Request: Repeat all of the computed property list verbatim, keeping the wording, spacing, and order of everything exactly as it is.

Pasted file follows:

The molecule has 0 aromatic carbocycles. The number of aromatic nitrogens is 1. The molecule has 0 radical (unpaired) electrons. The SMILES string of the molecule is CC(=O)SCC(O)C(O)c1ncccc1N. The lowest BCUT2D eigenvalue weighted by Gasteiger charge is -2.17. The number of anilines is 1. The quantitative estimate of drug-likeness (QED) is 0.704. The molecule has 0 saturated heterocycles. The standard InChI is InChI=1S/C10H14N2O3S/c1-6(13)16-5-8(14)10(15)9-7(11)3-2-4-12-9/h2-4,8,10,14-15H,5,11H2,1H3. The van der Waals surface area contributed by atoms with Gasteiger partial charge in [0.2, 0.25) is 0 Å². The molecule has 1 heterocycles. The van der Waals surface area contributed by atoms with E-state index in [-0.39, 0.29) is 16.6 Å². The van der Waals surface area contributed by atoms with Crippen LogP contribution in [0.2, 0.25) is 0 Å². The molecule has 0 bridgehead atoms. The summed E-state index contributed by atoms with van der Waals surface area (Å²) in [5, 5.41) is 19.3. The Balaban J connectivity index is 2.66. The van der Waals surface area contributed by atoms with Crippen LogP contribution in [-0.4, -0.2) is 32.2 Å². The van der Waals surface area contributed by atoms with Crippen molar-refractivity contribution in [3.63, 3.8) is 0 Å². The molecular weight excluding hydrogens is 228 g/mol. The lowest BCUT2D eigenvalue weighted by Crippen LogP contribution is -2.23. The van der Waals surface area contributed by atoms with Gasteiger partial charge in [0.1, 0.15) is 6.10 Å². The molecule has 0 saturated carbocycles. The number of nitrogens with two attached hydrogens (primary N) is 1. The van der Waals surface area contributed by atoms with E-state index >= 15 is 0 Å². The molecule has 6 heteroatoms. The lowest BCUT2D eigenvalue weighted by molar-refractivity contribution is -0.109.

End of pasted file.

The molecule has 0 aromatic carbocycles. The number of aromatic nitrogens is 1. The molecule has 0 radical (unpaired) electrons. The SMILES string of the molecule is CC(=O)SCC(O)C(O)c1ncccc1N. The lowest BCUT2D eigenvalue weighted by Gasteiger charge is -2.17. The number of anilines is 1. The quantitative estimate of drug-likeness (QED) is 0.704. The molecule has 0 saturated heterocycles. The standard InChI is InChI=1S/C10H14N2O3S/c1-6(13)16-5-8(14)10(15)9-7(11)3-2-4-12-9/h2-4,8,10,14-15H,5,11H2,1H3. The van der Waals surface area contributed by atoms with Gasteiger partial charge in [0.2, 0.25) is 0 Å². The molecule has 1 heterocycles. The van der Waals surface area contributed by atoms with E-state index in [-0.39, 0.29) is 16.6 Å². The van der Waals surface area contributed by atoms with Crippen LogP contribution in [0.2, 0.25) is 0 Å². The molecule has 0 bridgehead atoms. The summed E-state index contributed by atoms with van der Waals surface area (Å²) in [5, 5.41) is 19.3. The Balaban J connectivity index is 2.66. The van der Waals surface area contributed by atoms with Crippen LogP contribution in [-0.4, -0.2) is 32.2 Å². The van der Waals surface area contributed by atoms with Crippen molar-refractivity contribution in [3.63, 3.8) is 0 Å². The molecular weight excluding hydrogens is 228 g/mol. The lowest BCUT2D eigenvalue weighted by Crippen LogP contribution is -2.23. The van der Waals surface area contributed by atoms with Gasteiger partial charge in [0.1, 0.15) is 6.10 Å². The molecule has 0 saturated carbocycles. The number of nitrogens with two attached hydrogens (primary N) is 1. The van der Waals surface area contributed by atoms with E-state index >= 15 is 0 Å². The molecule has 6 heteroatoms. The lowest BCUT2D eigenvalue weighted by molar-refractivity contribution is -0.109.